SThree: Trainee Recruitment Consultant / Resourcer

£18000 - £23000 per annum + Commission: SThree: As a Trainee Recruitment Consu...

Ashdown Group: UI Developer - (UI, HTML, CSS, JavaScript, AngularJS)

£25000 - £40000 per annum: Ashdown Group: UI Developer - (UI, JavaScript, HTML...

Day In a Page

Sun, sex and an anthropological study: One British academic's summer of hell in Magaluf

Sun, sex and an anthropological study

One academic’s summer of hell in Magaluf
From Shakespeare to Rising Damp... to Vicious

Frances de la Tour's 50-year triumph

'Rising Damp' brought De la Tour such recognition that she could be forgiven if she'd never been able to move on. But at 70, she continues to flourish - and to beguile
'That Whitsun, I was late getting away...'

Ian McMillan on the Whitsun Weddings

This weekend is Whitsun, and while the festival may no longer resonate, Larkin's best-loved poem, lives on - along with the train journey at the heart of it
Kathryn Williams explores the works and influences of Sylvia Plath in a new light

Songs from the bell jar

Kathryn Williams explores the works and influences of Sylvia Plath
How one man's day in high heels showed him that Cannes must change its 'no flats' policy

One man's day in high heels

...showed him that Cannes must change its 'flats' policy
Is a quiet crusade to reform executive pay bearing fruit?

Is a quiet crusade to reform executive pay bearing fruit?

Dominic Rossi of Fidelity says his pressure on business to control rewards is working. But why aren’t other fund managers helping?
The King David Hotel gives precious work to Palestinians - unless peace talks are on

King David Hotel: Palestinians not included

The King David is special to Jerusalem. Nick Kochan checked in and discovered it has some special arrangements, too
More people moving from Australia to New Zealand than in the other direction for first time in 24 years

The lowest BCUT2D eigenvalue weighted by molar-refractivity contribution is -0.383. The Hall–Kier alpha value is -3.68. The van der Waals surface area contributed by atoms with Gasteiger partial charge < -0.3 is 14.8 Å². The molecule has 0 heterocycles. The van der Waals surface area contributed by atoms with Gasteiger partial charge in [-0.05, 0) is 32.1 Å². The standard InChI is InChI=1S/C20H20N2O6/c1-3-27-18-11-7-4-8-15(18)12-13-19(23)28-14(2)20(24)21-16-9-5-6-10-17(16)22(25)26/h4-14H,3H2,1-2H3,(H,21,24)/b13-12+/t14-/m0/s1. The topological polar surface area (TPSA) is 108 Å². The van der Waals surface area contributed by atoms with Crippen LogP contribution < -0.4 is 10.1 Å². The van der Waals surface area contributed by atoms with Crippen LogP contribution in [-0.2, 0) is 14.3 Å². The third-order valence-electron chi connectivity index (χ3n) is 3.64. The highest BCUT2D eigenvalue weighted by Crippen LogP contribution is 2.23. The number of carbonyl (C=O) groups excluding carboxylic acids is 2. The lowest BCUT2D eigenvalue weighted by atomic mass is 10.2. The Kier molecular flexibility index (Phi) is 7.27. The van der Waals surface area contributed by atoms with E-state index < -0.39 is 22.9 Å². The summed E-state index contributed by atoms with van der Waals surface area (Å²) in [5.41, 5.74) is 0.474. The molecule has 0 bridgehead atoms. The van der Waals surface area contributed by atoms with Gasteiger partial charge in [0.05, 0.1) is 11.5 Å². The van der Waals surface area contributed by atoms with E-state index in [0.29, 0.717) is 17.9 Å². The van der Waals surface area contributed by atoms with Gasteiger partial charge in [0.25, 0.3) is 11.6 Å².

End of the Aussie brain drain

More people moving from Australia to New Zealand than in the other direction for first time in 24 years
Meditation is touted as a cure for mental instability but can it actually be bad for you?

Can meditation be bad for you?

Researching a mass murder, Dr Miguel Farias discovered that, far from bringing inner peace, meditation can leave devotees in pieces
Eurovision 2015: Australians will be cheering on their first-ever entrant this Saturday

Australia's first-ever Eurovision entrant

Australia, a nation of kitsch-worshippers, has always loved the Eurovision Song Contest. Maggie Alderson says it'll fit in fine
Letterman's final Late Show: Laughter, but no tears, as David takes his bow after 33 years

Laughter, but no tears, as Letterman takes his bow after 33 years

Veteran talkshow host steps down to plaudits from four presidents
Ivor Novello Awards 2015: Hozier wins with anti-Catholic song 'Take Me To Church' as John Whittingdale leads praise for Black Sabbath

Hozier's 'blasphemous' song takes Novello award

Singer joins Ed Sheeran and Clean Bandit in celebration of the best in British and Irish music
Tequila gold rush: The spirit has gone from a cheap shot to a multi-billion pound product

Join the tequila gold rush

The spirit has gone from a cheap shot to a multi-billion pound product
12 best statement wallpapers

12 best statement wallpapers

Make an impact and transform a room with a conversation-starting pattern
Paul Scholes column: Does David De Gea really want to leave Manchester United to fight it out for the No 1 spot at Real Madrid?

Paul Scholes column

Does David De Gea really want to leave Manchester United to fight it out for the No 1 spot at Real Madrid?